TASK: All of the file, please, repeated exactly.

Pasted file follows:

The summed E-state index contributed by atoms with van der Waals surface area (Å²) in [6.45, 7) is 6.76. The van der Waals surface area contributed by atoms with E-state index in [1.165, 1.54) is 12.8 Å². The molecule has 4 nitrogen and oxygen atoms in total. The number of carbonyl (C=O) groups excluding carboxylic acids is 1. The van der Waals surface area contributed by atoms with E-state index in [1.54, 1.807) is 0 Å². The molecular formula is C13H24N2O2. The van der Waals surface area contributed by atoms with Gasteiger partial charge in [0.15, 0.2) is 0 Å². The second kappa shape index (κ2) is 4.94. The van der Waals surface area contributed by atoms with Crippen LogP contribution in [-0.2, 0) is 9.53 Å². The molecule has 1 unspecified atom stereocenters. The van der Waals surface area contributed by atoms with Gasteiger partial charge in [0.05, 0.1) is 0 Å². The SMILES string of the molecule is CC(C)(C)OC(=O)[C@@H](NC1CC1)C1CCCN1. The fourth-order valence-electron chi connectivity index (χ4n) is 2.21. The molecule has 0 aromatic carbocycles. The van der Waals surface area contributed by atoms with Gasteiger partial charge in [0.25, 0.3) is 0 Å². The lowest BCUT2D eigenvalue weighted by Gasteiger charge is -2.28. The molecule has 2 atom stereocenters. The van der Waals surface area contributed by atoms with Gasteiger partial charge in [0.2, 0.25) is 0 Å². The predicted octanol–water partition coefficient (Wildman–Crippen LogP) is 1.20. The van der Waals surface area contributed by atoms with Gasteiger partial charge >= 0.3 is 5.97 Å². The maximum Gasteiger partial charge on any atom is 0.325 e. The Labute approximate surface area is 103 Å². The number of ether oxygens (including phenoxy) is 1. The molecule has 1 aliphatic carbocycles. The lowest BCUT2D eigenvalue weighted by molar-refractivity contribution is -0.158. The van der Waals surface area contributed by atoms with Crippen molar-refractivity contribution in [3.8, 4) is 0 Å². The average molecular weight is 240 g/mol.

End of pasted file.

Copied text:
The summed E-state index contributed by atoms with van der Waals surface area (Å²) in [6.45, 7) is 6.76. The van der Waals surface area contributed by atoms with E-state index in [1.165, 1.54) is 12.8 Å². The molecule has 4 nitrogen and oxygen atoms in total. The number of carbonyl (C=O) groups excluding carboxylic acids is 1. The van der Waals surface area contributed by atoms with E-state index in [1.54, 1.807) is 0 Å². The molecular formula is C13H24N2O2. The van der Waals surface area contributed by atoms with Gasteiger partial charge in [0.15, 0.2) is 0 Å². The second kappa shape index (κ2) is 4.94. The van der Waals surface area contributed by atoms with Crippen LogP contribution in [-0.2, 0) is 9.53 Å². The molecule has 1 unspecified atom stereocenters. The van der Waals surface area contributed by atoms with Gasteiger partial charge in [0.05, 0.1) is 0 Å². The SMILES string of the molecule is CC(C)(C)OC(=O)[C@@H](NC1CC1)C1CCCN1. The fourth-order valence-electron chi connectivity index (χ4n) is 2.21. The molecule has 0 aromatic carbocycles. The van der Waals surface area contributed by atoms with Gasteiger partial charge in [0.25, 0.3) is 0 Å². The lowest BCUT2D eigenvalue weighted by Gasteiger charge is -2.28. The molecule has 2 atom stereocenters. The van der Waals surface area contributed by atoms with Gasteiger partial charge in [0.2, 0.25) is 0 Å². The predicted octanol–water partition coefficient (Wildman–Crippen LogP) is 1.20. The van der Waals surface area contributed by atoms with Gasteiger partial charge >= 0.3 is 5.97 Å². The maximum Gasteiger partial charge on any atom is 0.325 e. The Labute approximate surface area is 103 Å². The number of ether oxygens (including phenoxy) is 1. The molecule has 1 aliphatic carbocycles. The lowest BCUT2D eigenvalue weighted by molar-refractivity contribution is -0.158. The van der Waals surface area contributed by atoms with Crippen molar-refractivity contribution in [3.8, 4) is 0 Å². The average molecular weight is 240 g/mol.